Judgment of the Labour Court of Berlin of 6 April 2022 in Joined Cases No. 20 Ca 10257/21, 20 Ca 10258/21 and 20 Ca 10259/21
Downing tools to participate in a “wildcat strike”, a strike that is not organised by the union, can constitute a breach of duties and justify extraordinary dismissal without notice.
Facts of the case
The employees were employed as bike couriers. To ensure their demands were heard, the employees participated in a four-day strike. This strike was not organised by a union but taken solely by the employees. Despite numerous requests from the employer to end the “wildcat strike”, the employees did not take up their work again.
The Labour Court (Arbeitsgericht) in Berlin held that the extraordinary notices of dismissal with immediate effect which were issued were effective. In doing so, the Court applied the settled case law of the labour courts. Accordingly, industrial action is only legal when it is taken by parties able to conclude a collective agreement in order to assert the demands that they are seeking to implement through a collective agreement. On the employee side, unions and not individual employees can sign a collective agreement. Accordingly, a strike that is not authorised by the union cannot result in the conclusion of a collective agreement and is therefore not valid industrial action.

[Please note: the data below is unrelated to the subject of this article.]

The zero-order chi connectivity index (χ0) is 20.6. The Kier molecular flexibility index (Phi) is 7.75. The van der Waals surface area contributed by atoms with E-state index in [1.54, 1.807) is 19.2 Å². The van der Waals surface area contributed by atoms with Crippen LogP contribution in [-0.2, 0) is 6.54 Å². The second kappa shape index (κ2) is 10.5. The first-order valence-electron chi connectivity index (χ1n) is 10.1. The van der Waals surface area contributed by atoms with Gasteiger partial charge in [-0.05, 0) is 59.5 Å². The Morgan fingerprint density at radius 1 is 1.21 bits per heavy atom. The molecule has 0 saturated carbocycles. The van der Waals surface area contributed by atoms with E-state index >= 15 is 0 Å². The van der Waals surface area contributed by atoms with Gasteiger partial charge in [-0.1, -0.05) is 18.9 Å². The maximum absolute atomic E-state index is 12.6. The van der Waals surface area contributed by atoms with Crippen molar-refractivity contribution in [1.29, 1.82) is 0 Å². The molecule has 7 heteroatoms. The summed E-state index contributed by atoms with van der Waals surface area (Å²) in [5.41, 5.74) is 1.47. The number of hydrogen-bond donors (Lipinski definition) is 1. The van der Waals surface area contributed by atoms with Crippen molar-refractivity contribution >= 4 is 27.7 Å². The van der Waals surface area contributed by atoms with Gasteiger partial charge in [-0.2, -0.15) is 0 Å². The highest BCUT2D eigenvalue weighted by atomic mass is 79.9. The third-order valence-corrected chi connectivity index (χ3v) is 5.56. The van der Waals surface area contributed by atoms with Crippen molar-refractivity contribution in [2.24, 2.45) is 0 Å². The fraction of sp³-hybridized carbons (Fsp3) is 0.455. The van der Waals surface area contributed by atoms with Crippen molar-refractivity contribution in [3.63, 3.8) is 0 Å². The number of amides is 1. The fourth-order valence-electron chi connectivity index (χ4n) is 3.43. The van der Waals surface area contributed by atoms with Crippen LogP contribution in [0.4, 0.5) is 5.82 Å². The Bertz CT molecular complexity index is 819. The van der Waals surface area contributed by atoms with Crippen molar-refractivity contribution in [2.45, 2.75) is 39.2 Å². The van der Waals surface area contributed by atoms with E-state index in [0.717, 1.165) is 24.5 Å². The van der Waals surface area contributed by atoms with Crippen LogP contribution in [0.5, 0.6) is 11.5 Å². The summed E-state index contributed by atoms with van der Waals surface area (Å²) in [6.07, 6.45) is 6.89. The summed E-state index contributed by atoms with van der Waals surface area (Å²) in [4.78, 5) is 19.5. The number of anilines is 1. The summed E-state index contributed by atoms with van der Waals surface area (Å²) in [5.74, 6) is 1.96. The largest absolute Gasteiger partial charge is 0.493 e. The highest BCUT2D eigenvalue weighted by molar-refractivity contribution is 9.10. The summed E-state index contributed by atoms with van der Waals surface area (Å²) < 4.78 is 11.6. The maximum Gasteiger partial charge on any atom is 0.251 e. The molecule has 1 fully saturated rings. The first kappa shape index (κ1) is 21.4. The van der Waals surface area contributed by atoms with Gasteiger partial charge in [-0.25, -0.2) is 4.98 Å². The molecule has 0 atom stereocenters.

Consequences for practice
Employers do not have to simply accept employees ceasing work without the backing of the union. This is an unjustified refusal to work and classic labour law measures can be used to counter such unjustified action. It must be kept in mind that the employee’s conduct will only justify a written warning and notice of dismissal when the employee does not perform their work. Where an employee only takes part in such strikes outside of working hours, a notice of dismissal is not justified - at least for unlawful refusal to work.
Where employees participate in “wildcat strikes”, employers should demand that the employees return to work without delay and simultaneously warn of legal consequences for their employment if they fail to comply. If this does not have the desired effect, employers can issue notices of extraordinary dismissal with immediate effect.
Author: Benedikt Holzapfel